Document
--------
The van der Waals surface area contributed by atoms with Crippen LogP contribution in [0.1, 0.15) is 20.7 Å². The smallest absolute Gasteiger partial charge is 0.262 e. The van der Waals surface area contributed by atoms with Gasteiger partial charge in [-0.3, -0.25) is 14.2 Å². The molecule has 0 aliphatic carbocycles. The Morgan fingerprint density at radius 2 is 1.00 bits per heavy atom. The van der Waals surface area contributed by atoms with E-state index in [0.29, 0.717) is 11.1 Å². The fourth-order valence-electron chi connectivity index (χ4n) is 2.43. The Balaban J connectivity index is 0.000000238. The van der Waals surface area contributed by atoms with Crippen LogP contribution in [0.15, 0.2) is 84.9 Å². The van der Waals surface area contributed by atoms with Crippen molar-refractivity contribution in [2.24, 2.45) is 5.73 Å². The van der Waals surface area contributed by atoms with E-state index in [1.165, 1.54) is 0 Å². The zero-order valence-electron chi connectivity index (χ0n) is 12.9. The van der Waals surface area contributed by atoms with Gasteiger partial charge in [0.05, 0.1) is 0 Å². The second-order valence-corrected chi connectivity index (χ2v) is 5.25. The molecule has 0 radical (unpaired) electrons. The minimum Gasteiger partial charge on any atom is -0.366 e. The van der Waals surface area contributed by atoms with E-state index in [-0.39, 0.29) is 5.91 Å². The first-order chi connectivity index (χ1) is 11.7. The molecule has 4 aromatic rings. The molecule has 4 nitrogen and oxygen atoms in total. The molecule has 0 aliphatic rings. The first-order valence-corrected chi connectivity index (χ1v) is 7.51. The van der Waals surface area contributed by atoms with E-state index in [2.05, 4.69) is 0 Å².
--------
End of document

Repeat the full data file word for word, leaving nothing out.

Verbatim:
The van der Waals surface area contributed by atoms with Crippen LogP contribution in [0.1, 0.15) is 20.7 Å². The smallest absolute Gasteiger partial charge is 0.262 e. The van der Waals surface area contributed by atoms with Gasteiger partial charge in [-0.3, -0.25) is 14.2 Å². The molecule has 0 aliphatic carbocycles. The Morgan fingerprint density at radius 2 is 1.00 bits per heavy atom. The van der Waals surface area contributed by atoms with E-state index in [0.29, 0.717) is 11.1 Å². The fourth-order valence-electron chi connectivity index (χ4n) is 2.43. The Balaban J connectivity index is 0.000000238. The van der Waals surface area contributed by atoms with Crippen LogP contribution in [0.15, 0.2) is 84.9 Å². The van der Waals surface area contributed by atoms with Crippen molar-refractivity contribution in [2.24, 2.45) is 5.73 Å². The van der Waals surface area contributed by atoms with E-state index in [1.165, 1.54) is 0 Å². The zero-order valence-electron chi connectivity index (χ0n) is 12.9. The van der Waals surface area contributed by atoms with Gasteiger partial charge in [0.05, 0.1) is 0 Å². The second-order valence-corrected chi connectivity index (χ2v) is 5.25. The molecule has 0 radical (unpaired) electrons. The minimum Gasteiger partial charge on any atom is -0.366 e. The van der Waals surface area contributed by atoms with E-state index in [-0.39, 0.29) is 5.91 Å². The first-order chi connectivity index (χ1) is 11.7. The molecule has 4 aromatic rings. The molecule has 4 nitrogen and oxygen atoms in total. The molecule has 0 aliphatic rings. The first-order valence-corrected chi connectivity index (χ1v) is 7.51. The van der Waals surface area contributed by atoms with E-state index in [2.05, 4.69) is 0 Å².